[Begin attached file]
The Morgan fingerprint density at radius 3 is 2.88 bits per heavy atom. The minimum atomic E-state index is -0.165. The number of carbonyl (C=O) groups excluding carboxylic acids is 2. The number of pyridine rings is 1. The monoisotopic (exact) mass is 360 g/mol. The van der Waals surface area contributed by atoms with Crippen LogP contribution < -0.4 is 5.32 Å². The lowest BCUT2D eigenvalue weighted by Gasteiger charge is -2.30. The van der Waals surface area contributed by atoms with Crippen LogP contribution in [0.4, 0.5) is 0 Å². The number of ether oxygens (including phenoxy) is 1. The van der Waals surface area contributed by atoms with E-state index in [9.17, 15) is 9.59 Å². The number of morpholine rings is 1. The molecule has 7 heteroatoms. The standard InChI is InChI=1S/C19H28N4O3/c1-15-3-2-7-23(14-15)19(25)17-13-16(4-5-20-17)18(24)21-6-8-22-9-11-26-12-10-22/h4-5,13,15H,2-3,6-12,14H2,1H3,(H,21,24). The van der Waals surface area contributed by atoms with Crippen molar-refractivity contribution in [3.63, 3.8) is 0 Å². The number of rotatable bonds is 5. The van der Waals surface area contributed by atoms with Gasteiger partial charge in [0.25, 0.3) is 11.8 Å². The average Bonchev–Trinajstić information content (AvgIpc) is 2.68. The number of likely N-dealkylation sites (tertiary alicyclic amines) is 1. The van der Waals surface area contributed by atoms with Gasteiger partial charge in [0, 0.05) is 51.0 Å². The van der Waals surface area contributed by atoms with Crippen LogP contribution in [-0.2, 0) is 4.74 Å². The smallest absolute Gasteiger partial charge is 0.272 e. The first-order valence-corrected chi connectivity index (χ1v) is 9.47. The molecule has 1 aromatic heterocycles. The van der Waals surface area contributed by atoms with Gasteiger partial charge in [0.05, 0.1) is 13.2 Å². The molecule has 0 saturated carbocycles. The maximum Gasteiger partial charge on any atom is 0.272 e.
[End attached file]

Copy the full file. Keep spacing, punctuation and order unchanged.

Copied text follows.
The Morgan fingerprint density at radius 3 is 2.88 bits per heavy atom. The minimum atomic E-state index is -0.165. The number of carbonyl (C=O) groups excluding carboxylic acids is 2. The number of pyridine rings is 1. The monoisotopic (exact) mass is 360 g/mol. The van der Waals surface area contributed by atoms with Crippen LogP contribution < -0.4 is 5.32 Å². The lowest BCUT2D eigenvalue weighted by Gasteiger charge is -2.30. The van der Waals surface area contributed by atoms with Crippen LogP contribution in [0.4, 0.5) is 0 Å². The number of ether oxygens (including phenoxy) is 1. The van der Waals surface area contributed by atoms with E-state index in [9.17, 15) is 9.59 Å². The number of morpholine rings is 1. The molecule has 7 heteroatoms. The standard InChI is InChI=1S/C19H28N4O3/c1-15-3-2-7-23(14-15)19(25)17-13-16(4-5-20-17)18(24)21-6-8-22-9-11-26-12-10-22/h4-5,13,15H,2-3,6-12,14H2,1H3,(H,21,24). The van der Waals surface area contributed by atoms with Crippen molar-refractivity contribution in [3.63, 3.8) is 0 Å². The number of rotatable bonds is 5. The van der Waals surface area contributed by atoms with Gasteiger partial charge in [0.25, 0.3) is 11.8 Å². The average Bonchev–Trinajstić information content (AvgIpc) is 2.68. The number of likely N-dealkylation sites (tertiary alicyclic amines) is 1. The van der Waals surface area contributed by atoms with Gasteiger partial charge in [0, 0.05) is 51.0 Å². The van der Waals surface area contributed by atoms with Crippen LogP contribution in [-0.2, 0) is 4.74 Å². The smallest absolute Gasteiger partial charge is 0.272 e. The first-order valence-corrected chi connectivity index (χ1v) is 9.47. The molecule has 1 aromatic heterocycles. The van der Waals surface area contributed by atoms with Gasteiger partial charge in [0.05, 0.1) is 13.2 Å². The molecule has 0 saturated carbocycles. The maximum Gasteiger partial charge on any atom is 0.272 e.